“Listen, I know you don’t like to celebrate, but happy birthday.”
– Charlie

Olivia Dunham likes to play things close to the vest. She’s normally stoic. She buries her feelings. But from time to time, those feelings bubble to the surface. Every year, on her birthday, her stepfather – who abused her mother – sends her a card to let her know that he’s still out there. It’s cruel that the one day of the year that’s supposed to be a celebration for Olivia is the one that she dreads. “The Cure” takes place on Olivia’s birthday, and because of this, she finds herself unusually emotionally invested in the case. But why this case as opposed to any other?

The case in “The Cure” is a typical Fringe case: someone is kidnapping people and turning them into microwave-generating weapons. It features the usual dose of wacky fringe science (the kidnapping victims were all receiving an experimental treatment for Bellini’s lymphocemia) and gratuitous gore (Yay! Exploding heads!) At first glance, there’s nothing about it that would especially concern Olivia. Arguably, she would have gotten emotionally involved in any case that she had to investigate on her birthday. She once had the opportunity to kill her abusive stepfather, but he recovered from the injuries that she inflicted upon him with a gun. Olivia explains her feelings to Peter:

“I still blame myself because I should have done it. I should have killed him. And I know that rationally, he is not responsible for all the bad things in the world, but he is responsible for some of them.”

Olivia has a massive guilt complex, and as such, she feels responsible for the bad things that are happening to the kidnap victims. She knows that she’s not directly responsible, but she considers herself indirectly responsible for not preventing them.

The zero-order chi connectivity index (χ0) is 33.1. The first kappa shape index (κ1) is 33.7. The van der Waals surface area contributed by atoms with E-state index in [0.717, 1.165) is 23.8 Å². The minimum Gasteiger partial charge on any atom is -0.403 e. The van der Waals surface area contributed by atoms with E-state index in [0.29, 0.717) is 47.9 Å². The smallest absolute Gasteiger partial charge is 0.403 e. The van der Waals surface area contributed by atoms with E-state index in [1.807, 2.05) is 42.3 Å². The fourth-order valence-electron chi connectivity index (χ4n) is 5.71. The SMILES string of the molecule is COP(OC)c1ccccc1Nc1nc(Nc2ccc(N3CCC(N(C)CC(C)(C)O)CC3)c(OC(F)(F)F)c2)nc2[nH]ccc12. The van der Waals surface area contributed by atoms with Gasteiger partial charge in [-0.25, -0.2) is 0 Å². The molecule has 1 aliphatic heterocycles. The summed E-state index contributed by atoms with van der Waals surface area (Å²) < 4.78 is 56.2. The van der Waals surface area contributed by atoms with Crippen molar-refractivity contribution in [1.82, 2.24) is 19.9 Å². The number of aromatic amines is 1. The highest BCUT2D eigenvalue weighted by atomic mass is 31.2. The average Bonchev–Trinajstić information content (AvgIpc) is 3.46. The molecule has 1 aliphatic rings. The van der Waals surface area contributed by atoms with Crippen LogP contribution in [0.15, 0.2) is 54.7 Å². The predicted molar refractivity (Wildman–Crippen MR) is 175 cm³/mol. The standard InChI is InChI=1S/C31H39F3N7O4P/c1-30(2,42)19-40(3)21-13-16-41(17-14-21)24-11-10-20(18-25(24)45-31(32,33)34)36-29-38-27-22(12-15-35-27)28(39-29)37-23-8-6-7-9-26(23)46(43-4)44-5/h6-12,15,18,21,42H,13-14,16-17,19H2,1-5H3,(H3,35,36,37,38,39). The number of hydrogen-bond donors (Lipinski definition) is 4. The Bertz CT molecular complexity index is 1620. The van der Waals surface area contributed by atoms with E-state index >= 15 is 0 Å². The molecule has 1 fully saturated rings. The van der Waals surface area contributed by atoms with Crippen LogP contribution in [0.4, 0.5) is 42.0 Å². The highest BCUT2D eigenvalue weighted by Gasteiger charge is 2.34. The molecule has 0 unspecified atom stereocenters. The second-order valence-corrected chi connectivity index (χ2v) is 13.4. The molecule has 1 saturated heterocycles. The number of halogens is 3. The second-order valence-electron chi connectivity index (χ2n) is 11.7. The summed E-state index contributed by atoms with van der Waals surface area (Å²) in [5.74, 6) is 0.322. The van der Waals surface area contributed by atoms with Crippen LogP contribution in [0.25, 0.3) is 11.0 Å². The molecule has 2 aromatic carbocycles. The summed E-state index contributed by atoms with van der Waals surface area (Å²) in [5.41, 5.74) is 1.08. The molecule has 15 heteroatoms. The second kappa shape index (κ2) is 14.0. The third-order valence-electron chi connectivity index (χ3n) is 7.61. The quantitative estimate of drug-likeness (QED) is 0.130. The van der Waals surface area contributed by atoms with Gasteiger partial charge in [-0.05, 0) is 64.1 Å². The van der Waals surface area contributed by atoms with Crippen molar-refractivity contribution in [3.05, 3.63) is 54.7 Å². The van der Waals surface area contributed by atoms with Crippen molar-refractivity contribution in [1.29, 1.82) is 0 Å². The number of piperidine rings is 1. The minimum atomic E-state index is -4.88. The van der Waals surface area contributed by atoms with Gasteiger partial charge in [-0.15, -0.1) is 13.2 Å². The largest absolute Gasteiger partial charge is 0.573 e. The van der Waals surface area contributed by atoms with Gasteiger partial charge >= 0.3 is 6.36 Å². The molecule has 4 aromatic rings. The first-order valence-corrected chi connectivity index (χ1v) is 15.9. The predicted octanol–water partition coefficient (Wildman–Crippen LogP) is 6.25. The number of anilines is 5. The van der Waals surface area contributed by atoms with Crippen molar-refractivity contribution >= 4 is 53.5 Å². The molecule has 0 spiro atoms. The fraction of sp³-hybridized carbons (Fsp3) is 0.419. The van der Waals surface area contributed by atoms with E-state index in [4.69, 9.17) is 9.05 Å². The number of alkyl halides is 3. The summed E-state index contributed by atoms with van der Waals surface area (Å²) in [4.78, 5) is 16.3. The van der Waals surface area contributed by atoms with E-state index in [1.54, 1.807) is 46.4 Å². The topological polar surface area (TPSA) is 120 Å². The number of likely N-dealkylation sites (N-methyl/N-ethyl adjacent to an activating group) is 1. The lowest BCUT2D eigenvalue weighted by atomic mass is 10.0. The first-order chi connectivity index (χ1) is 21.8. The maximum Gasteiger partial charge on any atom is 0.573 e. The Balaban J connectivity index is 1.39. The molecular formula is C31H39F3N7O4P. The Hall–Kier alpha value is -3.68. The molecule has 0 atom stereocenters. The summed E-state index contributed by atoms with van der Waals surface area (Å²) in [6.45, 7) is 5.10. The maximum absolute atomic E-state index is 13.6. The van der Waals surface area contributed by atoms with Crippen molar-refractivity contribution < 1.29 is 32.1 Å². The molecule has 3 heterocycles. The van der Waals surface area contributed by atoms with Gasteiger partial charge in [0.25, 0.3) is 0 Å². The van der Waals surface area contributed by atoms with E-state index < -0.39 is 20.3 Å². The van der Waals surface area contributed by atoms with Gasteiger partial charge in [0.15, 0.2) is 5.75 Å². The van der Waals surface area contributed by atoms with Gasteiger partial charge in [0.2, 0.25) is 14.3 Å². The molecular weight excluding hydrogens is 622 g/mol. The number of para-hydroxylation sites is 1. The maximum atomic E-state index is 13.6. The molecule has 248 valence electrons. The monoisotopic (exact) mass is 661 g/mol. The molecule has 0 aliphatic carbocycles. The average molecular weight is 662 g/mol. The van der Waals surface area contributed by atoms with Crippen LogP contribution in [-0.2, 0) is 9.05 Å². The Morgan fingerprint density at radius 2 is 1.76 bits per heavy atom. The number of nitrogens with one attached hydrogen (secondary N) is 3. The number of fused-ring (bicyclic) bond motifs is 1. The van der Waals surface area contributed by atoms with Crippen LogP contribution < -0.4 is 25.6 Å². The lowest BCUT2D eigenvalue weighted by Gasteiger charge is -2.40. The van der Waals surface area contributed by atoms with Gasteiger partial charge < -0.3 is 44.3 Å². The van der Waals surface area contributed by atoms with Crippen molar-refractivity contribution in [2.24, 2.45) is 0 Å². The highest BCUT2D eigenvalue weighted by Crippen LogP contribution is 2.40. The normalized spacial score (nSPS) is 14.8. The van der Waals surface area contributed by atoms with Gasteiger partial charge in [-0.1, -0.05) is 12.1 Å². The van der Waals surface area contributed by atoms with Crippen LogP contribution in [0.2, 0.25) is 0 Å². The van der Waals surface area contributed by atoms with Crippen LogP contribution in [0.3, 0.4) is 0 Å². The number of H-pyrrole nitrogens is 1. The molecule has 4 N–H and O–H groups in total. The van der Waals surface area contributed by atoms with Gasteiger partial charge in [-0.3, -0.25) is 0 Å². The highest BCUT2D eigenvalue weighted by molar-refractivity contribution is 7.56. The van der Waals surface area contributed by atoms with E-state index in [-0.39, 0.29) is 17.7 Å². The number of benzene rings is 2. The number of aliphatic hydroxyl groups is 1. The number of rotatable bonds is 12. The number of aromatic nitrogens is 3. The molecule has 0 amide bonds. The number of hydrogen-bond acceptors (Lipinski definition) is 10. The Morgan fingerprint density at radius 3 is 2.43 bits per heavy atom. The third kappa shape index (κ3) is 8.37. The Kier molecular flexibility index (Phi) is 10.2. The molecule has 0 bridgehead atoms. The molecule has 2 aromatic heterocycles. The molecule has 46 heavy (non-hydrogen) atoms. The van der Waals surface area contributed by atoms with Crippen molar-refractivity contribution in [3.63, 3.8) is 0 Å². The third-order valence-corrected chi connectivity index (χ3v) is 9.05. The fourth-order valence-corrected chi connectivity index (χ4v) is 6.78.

However, that’s only half the story, and Olivia would have felt emotionally attached to any case that she had to investigate on her birthday. What’s special here is the foe that she is facing. Olivia never had the chance to confront her stepfather after he recovered from the gunshot wounds. The cards that he sends her taunt her, and she’s powerless to do anything about them. Similarly, she also feels powerless when she’s working on the case. Olivia’s investigation leads her to Intrepus, whose chief scientist is the arrogant David Esterbrook. Olivia would like nothing more than to take him down, to prove that not even powerful people are above the law.

But she can’t do it alone. Cracking the case and getting to Esterbrook would require some less-than-scrupulous methods, ones that Olivia can’t use as an FBI agent. It’s Peter to the rescue this time. He asks for help from Nina Sharp, who gives him the information necessary to close the case in exchange for a favour to be called in at any time in the future.

“The Cure” is the episode in which we start to see the stirrings of a possible romance between Olivia and Peter. We see that Peter is willing to go to great lengths to come to Olivia’s aid, even if it means making a sacrifice by putting himself at Nina’s mercy. Curiously, there is also no mention of John Scott in this episode, as if to emphasize the importance of Olivia and Peter’s developing relationship.

Thus, “The Cure” is an important episode for setup. It builds the foundations of a possible romance between Peter and Olivia, it gives Nina a connection to someone other than Olivia, and it even hints at a past friendship between Walter and Nina. It’s the first episode that really delves into Olivia’s past (which we’ll learn more about in subsequent episodes). “The Cure” ends with Olivia finding a card from her stepfather in her mail. Olivia may have won the battle by arresting Esterbrook and solving the case, but she has yet to win the wars of her past.

For more information on the Fringe rewatch project, please click here.

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